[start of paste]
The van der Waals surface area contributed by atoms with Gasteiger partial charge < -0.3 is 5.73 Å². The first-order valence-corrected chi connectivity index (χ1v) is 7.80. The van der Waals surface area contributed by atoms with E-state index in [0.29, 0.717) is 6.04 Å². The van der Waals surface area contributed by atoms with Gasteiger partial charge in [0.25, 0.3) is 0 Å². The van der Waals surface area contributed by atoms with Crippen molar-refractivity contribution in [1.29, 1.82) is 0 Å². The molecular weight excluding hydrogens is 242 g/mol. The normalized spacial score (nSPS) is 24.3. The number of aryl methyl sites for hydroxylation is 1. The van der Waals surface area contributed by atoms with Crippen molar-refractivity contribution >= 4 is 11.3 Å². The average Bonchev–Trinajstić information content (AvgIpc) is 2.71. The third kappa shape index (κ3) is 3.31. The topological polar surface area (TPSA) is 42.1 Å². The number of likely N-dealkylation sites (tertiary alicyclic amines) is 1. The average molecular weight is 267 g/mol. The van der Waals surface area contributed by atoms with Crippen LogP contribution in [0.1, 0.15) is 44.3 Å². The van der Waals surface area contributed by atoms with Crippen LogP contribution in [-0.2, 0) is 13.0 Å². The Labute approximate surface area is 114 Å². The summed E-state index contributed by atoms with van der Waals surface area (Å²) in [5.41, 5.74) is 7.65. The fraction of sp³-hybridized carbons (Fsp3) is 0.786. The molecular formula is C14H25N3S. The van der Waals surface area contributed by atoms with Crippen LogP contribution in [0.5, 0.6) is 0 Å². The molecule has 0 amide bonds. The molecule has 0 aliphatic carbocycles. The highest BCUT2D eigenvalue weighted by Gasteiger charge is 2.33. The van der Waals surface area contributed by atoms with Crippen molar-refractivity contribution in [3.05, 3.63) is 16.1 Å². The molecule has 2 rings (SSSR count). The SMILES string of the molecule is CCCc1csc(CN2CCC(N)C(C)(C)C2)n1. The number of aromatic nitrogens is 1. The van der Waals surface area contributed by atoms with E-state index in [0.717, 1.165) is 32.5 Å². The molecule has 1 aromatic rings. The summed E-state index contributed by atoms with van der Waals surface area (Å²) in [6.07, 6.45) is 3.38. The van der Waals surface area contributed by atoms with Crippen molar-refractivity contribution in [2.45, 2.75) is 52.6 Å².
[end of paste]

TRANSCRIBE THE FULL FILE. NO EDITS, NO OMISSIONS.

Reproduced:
The van der Waals surface area contributed by atoms with Gasteiger partial charge < -0.3 is 5.73 Å². The first-order valence-corrected chi connectivity index (χ1v) is 7.80. The van der Waals surface area contributed by atoms with E-state index in [0.29, 0.717) is 6.04 Å². The van der Waals surface area contributed by atoms with Gasteiger partial charge in [0.25, 0.3) is 0 Å². The van der Waals surface area contributed by atoms with Crippen molar-refractivity contribution in [1.29, 1.82) is 0 Å². The molecular weight excluding hydrogens is 242 g/mol. The normalized spacial score (nSPS) is 24.3. The number of aryl methyl sites for hydroxylation is 1. The van der Waals surface area contributed by atoms with Crippen molar-refractivity contribution >= 4 is 11.3 Å². The average Bonchev–Trinajstić information content (AvgIpc) is 2.71. The third kappa shape index (κ3) is 3.31. The topological polar surface area (TPSA) is 42.1 Å². The number of likely N-dealkylation sites (tertiary alicyclic amines) is 1. The average molecular weight is 267 g/mol. The van der Waals surface area contributed by atoms with Crippen LogP contribution in [0.1, 0.15) is 44.3 Å². The van der Waals surface area contributed by atoms with Crippen LogP contribution in [-0.2, 0) is 13.0 Å². The Labute approximate surface area is 114 Å². The summed E-state index contributed by atoms with van der Waals surface area (Å²) in [5.41, 5.74) is 7.65. The fraction of sp³-hybridized carbons (Fsp3) is 0.786. The molecular formula is C14H25N3S. The van der Waals surface area contributed by atoms with Crippen LogP contribution in [0.5, 0.6) is 0 Å². The molecule has 0 amide bonds. The molecule has 0 aliphatic carbocycles. The highest BCUT2D eigenvalue weighted by Gasteiger charge is 2.33. The van der Waals surface area contributed by atoms with Crippen molar-refractivity contribution in [3.05, 3.63) is 16.1 Å². The molecule has 2 rings (SSSR count). The SMILES string of the molecule is CCCc1csc(CN2CCC(N)C(C)(C)C2)n1. The number of aromatic nitrogens is 1. The van der Waals surface area contributed by atoms with E-state index in [0.717, 1.165) is 32.5 Å². The molecule has 1 aromatic rings. The summed E-state index contributed by atoms with van der Waals surface area (Å²) in [6.07, 6.45) is 3.38. The van der Waals surface area contributed by atoms with Crippen molar-refractivity contribution in [2.45, 2.75) is 52.6 Å².